My grandmother had a knack for making everything look easy. She could whip up a salmon sandwich with her eyes closed, core strawberries at the speed of light, and pull weeds from a garden faster than a weed whacker. She was an efficient, tidy, and competent little worker bee, and I loved being in her company as she buzzed about.
I spent oodles of time with my grandmother, copying her actions, listening to her stories from the past, asking questions, and scrambling along behind trying to keep up. When she finally settled to watch her favourite game shows, soap opera, or hockey team, I did, too. It was the only time I ever saw her sit, and when she did, out came the knitting needles that lived in the bag on the right side of her rocking chair.
The needles clicked efficiently and rhythmically as we watched Let’s Make a Deal, The Newlywed Game, and The Edge of Night. I laughed and scowled when my grandmother did, always flicking my gaze between the television screen and the speedy needles that appeared to have a mind of their own. I was mesmerized by them, but also by her. I knew then and there that she was the most talented person I would ever know. I was confident that nobody else in the entire world could watch and respond to the tv, rock in a chair, and knit without looking, ALL AT THE SAME TIME! I mean, she had to be some kind of savant.
The crazy part about all of this is that I never once asked her to teach me how to knit. It bewilders me now when I think about it, because I did everything else she did. It’s just that when those knitting needles came out, I became mesmerized by them, lulled into a trance by the pointed metal tips that bobbed in and out. The product of all that bobbing fascinated me too, because it was like watching a butterfly emerge from a chrysalis. I watched something wonderful grow and take shape, recognizing the form of new mitten, sock, sweater, or blanket.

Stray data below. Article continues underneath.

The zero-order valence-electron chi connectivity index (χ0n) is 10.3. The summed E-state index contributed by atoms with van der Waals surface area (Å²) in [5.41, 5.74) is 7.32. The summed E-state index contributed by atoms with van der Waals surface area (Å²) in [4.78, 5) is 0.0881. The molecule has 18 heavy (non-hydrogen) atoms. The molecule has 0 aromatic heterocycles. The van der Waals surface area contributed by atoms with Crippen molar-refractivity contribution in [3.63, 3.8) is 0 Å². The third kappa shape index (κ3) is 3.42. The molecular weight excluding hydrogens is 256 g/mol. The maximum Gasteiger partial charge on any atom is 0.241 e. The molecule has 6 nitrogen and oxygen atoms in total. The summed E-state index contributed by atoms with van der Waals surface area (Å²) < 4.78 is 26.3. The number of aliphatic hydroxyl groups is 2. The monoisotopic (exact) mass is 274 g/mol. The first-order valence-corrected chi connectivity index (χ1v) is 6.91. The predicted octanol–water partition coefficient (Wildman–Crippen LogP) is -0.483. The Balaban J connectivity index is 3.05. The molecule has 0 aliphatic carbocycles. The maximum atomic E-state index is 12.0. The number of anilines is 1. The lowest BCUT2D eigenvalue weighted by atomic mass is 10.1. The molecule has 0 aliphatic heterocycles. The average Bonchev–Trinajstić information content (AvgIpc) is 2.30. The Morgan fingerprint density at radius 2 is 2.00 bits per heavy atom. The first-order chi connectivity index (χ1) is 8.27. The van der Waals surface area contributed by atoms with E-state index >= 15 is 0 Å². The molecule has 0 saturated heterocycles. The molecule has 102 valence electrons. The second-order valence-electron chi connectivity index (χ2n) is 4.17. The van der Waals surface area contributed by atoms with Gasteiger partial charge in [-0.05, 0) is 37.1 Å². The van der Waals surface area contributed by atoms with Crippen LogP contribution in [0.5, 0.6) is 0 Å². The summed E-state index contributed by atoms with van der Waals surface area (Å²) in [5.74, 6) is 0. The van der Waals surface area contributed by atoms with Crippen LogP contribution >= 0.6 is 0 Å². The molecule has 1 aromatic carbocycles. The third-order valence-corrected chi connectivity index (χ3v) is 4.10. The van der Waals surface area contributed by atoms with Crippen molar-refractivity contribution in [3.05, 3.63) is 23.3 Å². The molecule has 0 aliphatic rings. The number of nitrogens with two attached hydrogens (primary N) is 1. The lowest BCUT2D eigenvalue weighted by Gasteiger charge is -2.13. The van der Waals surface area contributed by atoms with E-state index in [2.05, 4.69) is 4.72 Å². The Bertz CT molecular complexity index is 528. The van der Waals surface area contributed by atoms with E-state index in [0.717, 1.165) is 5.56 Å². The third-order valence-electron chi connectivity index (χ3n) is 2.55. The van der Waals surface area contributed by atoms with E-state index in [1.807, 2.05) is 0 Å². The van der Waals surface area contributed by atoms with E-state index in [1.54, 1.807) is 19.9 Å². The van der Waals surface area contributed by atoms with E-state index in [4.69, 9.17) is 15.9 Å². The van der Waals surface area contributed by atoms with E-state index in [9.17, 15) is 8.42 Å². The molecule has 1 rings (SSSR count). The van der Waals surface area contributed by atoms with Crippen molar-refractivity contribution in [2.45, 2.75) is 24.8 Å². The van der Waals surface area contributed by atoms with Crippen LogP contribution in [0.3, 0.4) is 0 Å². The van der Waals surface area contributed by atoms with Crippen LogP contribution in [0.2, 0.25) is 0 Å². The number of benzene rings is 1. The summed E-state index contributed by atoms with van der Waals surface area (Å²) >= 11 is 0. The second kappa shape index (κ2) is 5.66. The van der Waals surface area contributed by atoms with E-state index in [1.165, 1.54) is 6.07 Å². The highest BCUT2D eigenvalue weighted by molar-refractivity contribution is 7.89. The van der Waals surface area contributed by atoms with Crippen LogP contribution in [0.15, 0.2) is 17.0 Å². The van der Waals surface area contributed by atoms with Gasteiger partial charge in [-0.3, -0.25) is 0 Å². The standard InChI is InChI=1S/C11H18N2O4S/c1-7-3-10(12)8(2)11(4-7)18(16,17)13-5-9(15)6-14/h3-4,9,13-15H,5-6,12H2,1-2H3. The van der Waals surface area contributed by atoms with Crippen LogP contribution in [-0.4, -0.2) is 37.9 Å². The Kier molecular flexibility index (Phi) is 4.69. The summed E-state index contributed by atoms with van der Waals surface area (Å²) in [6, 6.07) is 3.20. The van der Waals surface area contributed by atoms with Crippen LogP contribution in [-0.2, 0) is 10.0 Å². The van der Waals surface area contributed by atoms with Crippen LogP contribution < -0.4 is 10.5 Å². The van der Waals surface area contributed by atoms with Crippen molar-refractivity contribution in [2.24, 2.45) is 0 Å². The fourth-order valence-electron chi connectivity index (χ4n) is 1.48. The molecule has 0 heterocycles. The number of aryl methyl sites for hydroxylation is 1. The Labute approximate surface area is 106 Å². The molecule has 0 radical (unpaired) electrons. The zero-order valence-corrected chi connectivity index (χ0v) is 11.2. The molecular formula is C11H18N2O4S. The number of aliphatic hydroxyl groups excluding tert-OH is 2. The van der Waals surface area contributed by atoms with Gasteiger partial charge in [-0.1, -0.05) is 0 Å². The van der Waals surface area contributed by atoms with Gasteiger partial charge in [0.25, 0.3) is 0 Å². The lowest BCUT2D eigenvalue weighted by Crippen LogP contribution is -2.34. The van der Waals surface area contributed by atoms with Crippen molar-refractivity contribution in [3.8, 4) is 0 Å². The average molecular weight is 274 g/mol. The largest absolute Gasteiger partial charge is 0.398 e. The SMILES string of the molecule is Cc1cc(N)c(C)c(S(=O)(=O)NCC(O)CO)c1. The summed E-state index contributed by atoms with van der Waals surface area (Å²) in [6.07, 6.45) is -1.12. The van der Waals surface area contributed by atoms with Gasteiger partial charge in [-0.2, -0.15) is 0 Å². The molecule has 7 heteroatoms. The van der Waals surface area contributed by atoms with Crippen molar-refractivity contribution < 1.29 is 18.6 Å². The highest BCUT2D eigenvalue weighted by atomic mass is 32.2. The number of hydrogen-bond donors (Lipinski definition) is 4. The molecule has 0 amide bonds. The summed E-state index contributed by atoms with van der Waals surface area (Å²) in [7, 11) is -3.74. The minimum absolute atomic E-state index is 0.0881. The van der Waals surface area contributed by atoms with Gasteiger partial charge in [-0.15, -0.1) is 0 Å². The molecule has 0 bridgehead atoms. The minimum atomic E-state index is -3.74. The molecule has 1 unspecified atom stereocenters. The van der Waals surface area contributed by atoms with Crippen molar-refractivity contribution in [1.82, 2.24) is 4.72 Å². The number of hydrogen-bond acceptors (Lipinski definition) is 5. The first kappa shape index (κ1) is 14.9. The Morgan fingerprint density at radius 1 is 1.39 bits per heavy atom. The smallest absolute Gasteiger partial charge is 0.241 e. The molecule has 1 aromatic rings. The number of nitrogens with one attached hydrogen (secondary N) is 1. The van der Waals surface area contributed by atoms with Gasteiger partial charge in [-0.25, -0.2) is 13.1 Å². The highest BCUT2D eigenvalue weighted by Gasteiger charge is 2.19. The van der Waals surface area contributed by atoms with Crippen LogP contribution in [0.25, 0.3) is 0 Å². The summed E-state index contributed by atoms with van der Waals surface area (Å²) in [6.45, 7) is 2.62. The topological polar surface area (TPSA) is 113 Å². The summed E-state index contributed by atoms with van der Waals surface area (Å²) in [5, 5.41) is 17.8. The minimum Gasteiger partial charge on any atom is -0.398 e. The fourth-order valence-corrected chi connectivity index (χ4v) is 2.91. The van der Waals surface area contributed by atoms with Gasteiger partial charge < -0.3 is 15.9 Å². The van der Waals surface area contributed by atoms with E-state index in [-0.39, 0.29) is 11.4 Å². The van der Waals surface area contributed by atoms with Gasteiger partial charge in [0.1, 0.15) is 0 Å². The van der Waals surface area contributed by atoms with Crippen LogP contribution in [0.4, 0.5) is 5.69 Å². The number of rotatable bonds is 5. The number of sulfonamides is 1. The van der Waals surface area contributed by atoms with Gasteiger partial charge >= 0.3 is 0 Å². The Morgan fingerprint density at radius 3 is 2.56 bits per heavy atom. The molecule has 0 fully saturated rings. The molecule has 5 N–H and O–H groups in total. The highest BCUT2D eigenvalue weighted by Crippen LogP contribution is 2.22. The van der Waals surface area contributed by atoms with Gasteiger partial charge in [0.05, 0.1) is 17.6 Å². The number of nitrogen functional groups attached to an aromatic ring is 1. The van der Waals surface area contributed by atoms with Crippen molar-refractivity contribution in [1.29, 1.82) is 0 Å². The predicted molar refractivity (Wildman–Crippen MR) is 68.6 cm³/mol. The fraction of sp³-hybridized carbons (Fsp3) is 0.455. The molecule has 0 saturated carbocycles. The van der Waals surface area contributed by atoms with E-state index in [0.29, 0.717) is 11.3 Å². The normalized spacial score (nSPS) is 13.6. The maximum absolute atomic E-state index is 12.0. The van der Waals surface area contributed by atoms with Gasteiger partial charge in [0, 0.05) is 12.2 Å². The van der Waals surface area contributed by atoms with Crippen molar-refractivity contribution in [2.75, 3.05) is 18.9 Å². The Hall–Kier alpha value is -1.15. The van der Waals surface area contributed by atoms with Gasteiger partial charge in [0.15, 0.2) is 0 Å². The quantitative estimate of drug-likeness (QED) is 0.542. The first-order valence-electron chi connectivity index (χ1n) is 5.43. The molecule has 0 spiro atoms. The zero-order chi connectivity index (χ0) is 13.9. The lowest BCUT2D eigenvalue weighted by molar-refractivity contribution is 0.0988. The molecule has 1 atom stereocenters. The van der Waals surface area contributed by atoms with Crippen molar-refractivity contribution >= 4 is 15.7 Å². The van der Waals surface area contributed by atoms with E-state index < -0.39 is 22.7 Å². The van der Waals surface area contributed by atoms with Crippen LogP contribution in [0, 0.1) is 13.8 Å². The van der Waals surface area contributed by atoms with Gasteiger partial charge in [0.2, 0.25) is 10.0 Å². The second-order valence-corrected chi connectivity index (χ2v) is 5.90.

When I entered university I longed desperately for home. My grandmother was much older now, but still knitting and doing her savant thing. Luckily for me, I met a boy from my hometown so that took the edge off of my homesickness, but I still missed home. I guess I shouldn’t have been surprised to find myself wandering around a wool shop in the big city. On the spot I decided to knit something for my new boyfriend, the one that would later become my husband.
Don’t ask me why I thought I could knit a sweater, without even trying a simple scarf beforehand, but I did. It would give me a reason to connect with my grandmother, and the possibility of impressing John was irresistible. So, I sold some of my food vouchers for the cafeteria to a tall and hungry student from Sweden (you’ll understand why this is important in a minute), and then purchased $100 worth of the heaviest and thickest pure wool that I could find. I needed enough wool to knit a man’s sweater, complete with mittens and a matching hat. It wasn’t going to be any ordinary kind of sweater though! No, that just wouldn’t do. I flipped through the pattern books and there it was – an Icelandic sweater with a beautiful yoke! Aha! The Swedish connection was at work.